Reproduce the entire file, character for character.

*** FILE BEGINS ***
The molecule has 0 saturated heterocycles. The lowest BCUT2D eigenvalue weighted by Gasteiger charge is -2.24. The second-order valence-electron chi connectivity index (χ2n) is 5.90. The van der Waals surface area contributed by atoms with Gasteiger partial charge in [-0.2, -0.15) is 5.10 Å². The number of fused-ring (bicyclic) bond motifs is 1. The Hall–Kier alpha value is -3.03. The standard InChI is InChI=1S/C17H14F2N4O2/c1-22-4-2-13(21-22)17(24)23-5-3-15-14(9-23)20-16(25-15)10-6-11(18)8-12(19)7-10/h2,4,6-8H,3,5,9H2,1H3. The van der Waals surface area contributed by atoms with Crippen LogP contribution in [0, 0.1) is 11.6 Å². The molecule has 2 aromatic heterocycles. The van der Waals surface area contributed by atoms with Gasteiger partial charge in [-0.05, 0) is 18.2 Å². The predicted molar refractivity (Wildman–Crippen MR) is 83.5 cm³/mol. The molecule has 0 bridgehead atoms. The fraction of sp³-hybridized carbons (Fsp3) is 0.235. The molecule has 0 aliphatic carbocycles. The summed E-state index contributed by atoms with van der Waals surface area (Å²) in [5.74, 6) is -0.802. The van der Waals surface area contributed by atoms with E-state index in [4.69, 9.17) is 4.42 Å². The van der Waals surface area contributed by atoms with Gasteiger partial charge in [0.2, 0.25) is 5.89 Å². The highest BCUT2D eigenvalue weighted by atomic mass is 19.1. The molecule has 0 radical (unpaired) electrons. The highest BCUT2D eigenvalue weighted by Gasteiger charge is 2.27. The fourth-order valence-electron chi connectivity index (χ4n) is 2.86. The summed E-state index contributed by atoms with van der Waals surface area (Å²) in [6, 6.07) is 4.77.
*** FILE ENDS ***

The molecule has 0 saturated heterocycles. The lowest BCUT2D eigenvalue weighted by Gasteiger charge is -2.24. The second-order valence-electron chi connectivity index (χ2n) is 5.90. The van der Waals surface area contributed by atoms with Gasteiger partial charge in [-0.2, -0.15) is 5.10 Å². The number of fused-ring (bicyclic) bond motifs is 1. The Hall–Kier alpha value is -3.03. The standard InChI is InChI=1S/C17H14F2N4O2/c1-22-4-2-13(21-22)17(24)23-5-3-15-14(9-23)20-16(25-15)10-6-11(18)8-12(19)7-10/h2,4,6-8H,3,5,9H2,1H3. The van der Waals surface area contributed by atoms with Crippen LogP contribution in [0, 0.1) is 11.6 Å². The molecule has 2 aromatic heterocycles. The van der Waals surface area contributed by atoms with Gasteiger partial charge in [-0.05, 0) is 18.2 Å². The predicted molar refractivity (Wildman–Crippen MR) is 83.5 cm³/mol. The molecule has 0 bridgehead atoms. The fraction of sp³-hybridized carbons (Fsp3) is 0.235. The molecule has 0 aliphatic carbocycles. The summed E-state index contributed by atoms with van der Waals surface area (Å²) in [5.74, 6) is -0.802. The van der Waals surface area contributed by atoms with E-state index in [4.69, 9.17) is 4.42 Å². The van der Waals surface area contributed by atoms with Gasteiger partial charge in [0.2, 0.25) is 5.89 Å². The highest BCUT2D eigenvalue weighted by atomic mass is 19.1. The molecule has 0 radical (unpaired) electrons. The highest BCUT2D eigenvalue weighted by Gasteiger charge is 2.27. The fourth-order valence-electron chi connectivity index (χ4n) is 2.86. The summed E-state index contributed by atoms with van der Waals surface area (Å²) in [6, 6.07) is 4.77.